Tuesday, July 4, 2017

The Making of Black Dawn

Vermont artists and activists Doreen Kraft and Robin Lloyd will screen their 1978 animated film Black Dawn at Champlain College on Wed, July 12 at 5:30 p.m, along with a discussion and showing of original Haitian paintings featured in the work. The following article is from Black Dawn: a Study Guide on Haiti by Greg Guma and Robin Lloyd
In her book, Divine Horseman, American artist and filmmaker Maya Deren described her 1947 trip to Haiti from the perspective of a passionate convert to voodoo. She had visited the Caribbean country to make a film on dance, but once there found that dance in Haiti had to be seen not as an isolated art, but as a central aspect of religious ritual. After attending many voodoo ceremonies, she was eventually "possessed" by the Goddess Erzulie, her camera dropping to her side as she responded to powerful rhythms and felt the "loa" enter her body.
       Almost 30 years later, two other filmmakers, Robin Lloyd and Doreen Kraft, followed in Maya Deren's footsteps and lived in a voodoo temple while developing their own perceptions of Haiti. They didn't experience possession, but they did fall under the spell of Haitian culture. For many of the people they met, the gods were part of everyday experience, the subject of struggle and dreams. Religion was not dogma to these Haitians, it was a lifelong initiation into "the mysteries." 
      The filmmakers also visited art galleries and filmed the painted buses that clog the streets of downtown Port-au-Prince. From this dual interest -- in art and religion -- the film Black Dawn emerged.     

       They returned the next winter with a small grant, the filmscript, and several suitcases full of paint and paper. Francine Murat, director of the Centre d'art, introduced them to artists whose styles or themes were appropriate for the film concept. Some of these artists were among the most skilled in Haiti, others were unknowns. Once the content of a scene was agreed upon, the hard work began: how to explain to artists who had never "animated" before that a number of layers of paper were required to properly animate characters. The Queen would have to move behind a bush, Toussaint would need three heads, each looking in a different direction. All of this was conveyed in French, or sometimes translated into Creole.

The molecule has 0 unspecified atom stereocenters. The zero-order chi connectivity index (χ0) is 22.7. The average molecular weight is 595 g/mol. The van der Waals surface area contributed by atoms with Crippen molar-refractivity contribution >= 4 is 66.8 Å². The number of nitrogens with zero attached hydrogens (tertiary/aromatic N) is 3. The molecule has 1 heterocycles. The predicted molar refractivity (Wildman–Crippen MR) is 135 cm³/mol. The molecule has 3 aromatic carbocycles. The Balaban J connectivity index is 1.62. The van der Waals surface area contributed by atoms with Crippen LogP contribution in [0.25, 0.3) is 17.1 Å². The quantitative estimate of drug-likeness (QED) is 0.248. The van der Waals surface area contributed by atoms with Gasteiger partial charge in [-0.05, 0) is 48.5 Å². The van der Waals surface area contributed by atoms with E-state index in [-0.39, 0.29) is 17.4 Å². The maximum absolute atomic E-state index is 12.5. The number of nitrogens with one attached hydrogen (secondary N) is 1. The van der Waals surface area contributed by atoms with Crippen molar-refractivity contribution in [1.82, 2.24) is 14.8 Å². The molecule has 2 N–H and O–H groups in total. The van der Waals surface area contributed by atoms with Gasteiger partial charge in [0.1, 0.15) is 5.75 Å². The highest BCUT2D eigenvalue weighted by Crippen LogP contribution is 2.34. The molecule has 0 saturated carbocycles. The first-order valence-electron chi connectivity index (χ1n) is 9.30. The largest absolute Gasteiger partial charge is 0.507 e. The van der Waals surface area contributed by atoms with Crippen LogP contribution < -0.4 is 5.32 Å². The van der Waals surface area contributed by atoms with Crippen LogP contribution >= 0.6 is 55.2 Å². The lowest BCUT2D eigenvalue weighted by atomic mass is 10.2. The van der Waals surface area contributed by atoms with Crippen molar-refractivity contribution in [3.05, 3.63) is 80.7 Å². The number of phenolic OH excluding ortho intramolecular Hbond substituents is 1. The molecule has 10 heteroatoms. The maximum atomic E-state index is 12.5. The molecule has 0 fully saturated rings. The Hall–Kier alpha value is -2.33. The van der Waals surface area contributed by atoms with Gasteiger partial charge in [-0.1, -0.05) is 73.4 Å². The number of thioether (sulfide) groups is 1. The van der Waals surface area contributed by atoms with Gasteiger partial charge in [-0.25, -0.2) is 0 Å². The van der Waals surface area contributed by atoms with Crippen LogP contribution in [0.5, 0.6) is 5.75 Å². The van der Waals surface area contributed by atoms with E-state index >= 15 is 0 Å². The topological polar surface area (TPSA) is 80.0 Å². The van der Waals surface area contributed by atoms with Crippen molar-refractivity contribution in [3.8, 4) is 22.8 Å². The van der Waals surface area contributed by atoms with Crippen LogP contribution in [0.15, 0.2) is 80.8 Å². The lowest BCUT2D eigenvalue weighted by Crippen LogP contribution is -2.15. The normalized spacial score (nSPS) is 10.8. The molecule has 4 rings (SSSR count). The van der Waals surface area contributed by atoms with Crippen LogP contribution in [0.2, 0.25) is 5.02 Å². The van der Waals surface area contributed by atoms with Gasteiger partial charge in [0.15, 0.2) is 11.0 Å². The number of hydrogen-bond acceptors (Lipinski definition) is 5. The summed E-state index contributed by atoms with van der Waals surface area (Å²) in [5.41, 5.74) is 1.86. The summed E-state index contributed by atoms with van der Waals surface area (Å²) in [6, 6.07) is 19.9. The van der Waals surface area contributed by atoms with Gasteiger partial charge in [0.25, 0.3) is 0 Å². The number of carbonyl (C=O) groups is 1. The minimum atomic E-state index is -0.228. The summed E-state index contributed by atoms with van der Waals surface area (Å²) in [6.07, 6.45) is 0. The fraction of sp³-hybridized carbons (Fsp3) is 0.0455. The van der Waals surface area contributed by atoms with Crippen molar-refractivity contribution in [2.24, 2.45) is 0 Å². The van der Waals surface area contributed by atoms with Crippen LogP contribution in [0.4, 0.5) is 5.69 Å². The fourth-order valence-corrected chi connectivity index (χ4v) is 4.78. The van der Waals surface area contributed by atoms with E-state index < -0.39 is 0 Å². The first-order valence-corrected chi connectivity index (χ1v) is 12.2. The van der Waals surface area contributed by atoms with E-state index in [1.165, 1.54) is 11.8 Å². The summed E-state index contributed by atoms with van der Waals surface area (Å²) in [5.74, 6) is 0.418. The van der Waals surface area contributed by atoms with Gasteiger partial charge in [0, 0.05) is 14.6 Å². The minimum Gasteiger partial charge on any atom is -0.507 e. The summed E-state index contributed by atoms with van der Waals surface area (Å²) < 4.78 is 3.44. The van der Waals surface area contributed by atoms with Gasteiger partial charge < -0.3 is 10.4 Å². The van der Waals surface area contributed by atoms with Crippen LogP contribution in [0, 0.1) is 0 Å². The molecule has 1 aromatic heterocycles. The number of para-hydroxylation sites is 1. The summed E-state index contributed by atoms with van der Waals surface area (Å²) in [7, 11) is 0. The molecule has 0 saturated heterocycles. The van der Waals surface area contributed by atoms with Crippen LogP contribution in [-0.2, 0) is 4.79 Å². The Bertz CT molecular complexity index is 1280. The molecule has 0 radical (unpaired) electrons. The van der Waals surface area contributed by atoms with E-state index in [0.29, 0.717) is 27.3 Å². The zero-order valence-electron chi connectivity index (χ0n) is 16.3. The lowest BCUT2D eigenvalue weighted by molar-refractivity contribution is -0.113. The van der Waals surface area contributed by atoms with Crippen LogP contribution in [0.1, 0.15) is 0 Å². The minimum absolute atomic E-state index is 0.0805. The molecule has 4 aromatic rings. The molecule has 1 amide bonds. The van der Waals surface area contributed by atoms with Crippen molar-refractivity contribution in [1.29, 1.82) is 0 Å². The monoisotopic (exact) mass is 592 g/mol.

One of the factors that assisted them in their task is the widespread acceptance among Haitian artists of voodoo as a cultural force. Voodoo is called animism in religion textbooks -- a belief system where inanimate objects are imbued with living souls. The word comes from the root word "anima": to breathe life into. And what is film animation but infusing the inanimate with life! The artists quickly began to share with the filmmakers a profound artistic sympathy and excitement for the film project.
      They returned to Vermont with background paintings and characters not yet assembled, just arms, legs and heads scattered across white sheets. They set up a studio and bought a custom-built animation stand modified to handle large paintings. American artists helped in creating transition scenes and special effects. Two Haitian artists obtained visas and worked in the Vermont studio. Haitian writers, musicians and a radio announcer in Montreal gave assistance during the final stages.
      Black Dawn was first screened at the Gala Exhibition of Haitian Art at the Brooklyn Museum in the fall of 1978.

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